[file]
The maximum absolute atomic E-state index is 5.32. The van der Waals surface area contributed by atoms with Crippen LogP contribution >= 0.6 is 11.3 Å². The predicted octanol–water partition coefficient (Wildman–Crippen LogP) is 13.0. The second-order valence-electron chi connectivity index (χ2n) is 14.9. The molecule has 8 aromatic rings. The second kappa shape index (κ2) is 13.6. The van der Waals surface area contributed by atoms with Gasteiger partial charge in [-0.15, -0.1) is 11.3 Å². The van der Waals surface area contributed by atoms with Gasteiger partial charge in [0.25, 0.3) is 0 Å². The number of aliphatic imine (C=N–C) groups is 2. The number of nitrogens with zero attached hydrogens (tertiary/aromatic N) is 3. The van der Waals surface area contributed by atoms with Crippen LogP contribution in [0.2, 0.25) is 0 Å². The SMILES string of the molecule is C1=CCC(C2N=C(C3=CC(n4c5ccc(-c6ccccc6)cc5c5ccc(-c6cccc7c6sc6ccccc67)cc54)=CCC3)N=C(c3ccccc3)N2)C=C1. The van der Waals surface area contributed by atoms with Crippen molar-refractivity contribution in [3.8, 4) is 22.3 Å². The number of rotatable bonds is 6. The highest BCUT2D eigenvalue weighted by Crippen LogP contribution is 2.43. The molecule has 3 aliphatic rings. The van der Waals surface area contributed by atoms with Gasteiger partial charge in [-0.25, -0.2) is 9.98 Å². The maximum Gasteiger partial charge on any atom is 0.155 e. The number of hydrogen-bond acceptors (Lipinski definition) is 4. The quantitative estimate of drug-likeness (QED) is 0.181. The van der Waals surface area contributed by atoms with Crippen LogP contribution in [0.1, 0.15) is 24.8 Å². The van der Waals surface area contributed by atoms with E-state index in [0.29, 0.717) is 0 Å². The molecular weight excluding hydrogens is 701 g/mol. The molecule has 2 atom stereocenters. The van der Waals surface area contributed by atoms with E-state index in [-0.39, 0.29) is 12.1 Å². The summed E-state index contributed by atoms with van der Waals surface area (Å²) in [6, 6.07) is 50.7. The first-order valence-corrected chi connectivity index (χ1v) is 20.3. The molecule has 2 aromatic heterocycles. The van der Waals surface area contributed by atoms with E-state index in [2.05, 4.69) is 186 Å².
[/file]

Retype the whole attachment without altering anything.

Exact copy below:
The maximum absolute atomic E-state index is 5.32. The van der Waals surface area contributed by atoms with Crippen LogP contribution >= 0.6 is 11.3 Å². The predicted octanol–water partition coefficient (Wildman–Crippen LogP) is 13.0. The second-order valence-electron chi connectivity index (χ2n) is 14.9. The molecule has 8 aromatic rings. The second kappa shape index (κ2) is 13.6. The van der Waals surface area contributed by atoms with Gasteiger partial charge in [-0.15, -0.1) is 11.3 Å². The van der Waals surface area contributed by atoms with Gasteiger partial charge in [0.25, 0.3) is 0 Å². The number of aliphatic imine (C=N–C) groups is 2. The number of nitrogens with zero attached hydrogens (tertiary/aromatic N) is 3. The van der Waals surface area contributed by atoms with Crippen LogP contribution in [0.2, 0.25) is 0 Å². The SMILES string of the molecule is C1=CCC(C2N=C(C3=CC(n4c5ccc(-c6ccccc6)cc5c5ccc(-c6cccc7c6sc6ccccc67)cc54)=CCC3)N=C(c3ccccc3)N2)C=C1. The van der Waals surface area contributed by atoms with Crippen molar-refractivity contribution in [3.8, 4) is 22.3 Å². The number of rotatable bonds is 6. The highest BCUT2D eigenvalue weighted by Crippen LogP contribution is 2.43. The molecule has 3 aliphatic rings. The van der Waals surface area contributed by atoms with Gasteiger partial charge in [-0.25, -0.2) is 9.98 Å². The maximum Gasteiger partial charge on any atom is 0.155 e. The number of hydrogen-bond acceptors (Lipinski definition) is 4. The quantitative estimate of drug-likeness (QED) is 0.181. The van der Waals surface area contributed by atoms with Crippen LogP contribution in [0.1, 0.15) is 24.8 Å². The van der Waals surface area contributed by atoms with E-state index in [0.29, 0.717) is 0 Å². The molecular weight excluding hydrogens is 701 g/mol. The molecule has 2 atom stereocenters. The van der Waals surface area contributed by atoms with E-state index in [-0.39, 0.29) is 12.1 Å². The summed E-state index contributed by atoms with van der Waals surface area (Å²) in [6, 6.07) is 50.7. The first-order valence-corrected chi connectivity index (χ1v) is 20.3. The molecule has 2 aromatic heterocycles. The van der Waals surface area contributed by atoms with E-state index in [2.05, 4.69) is 186 Å².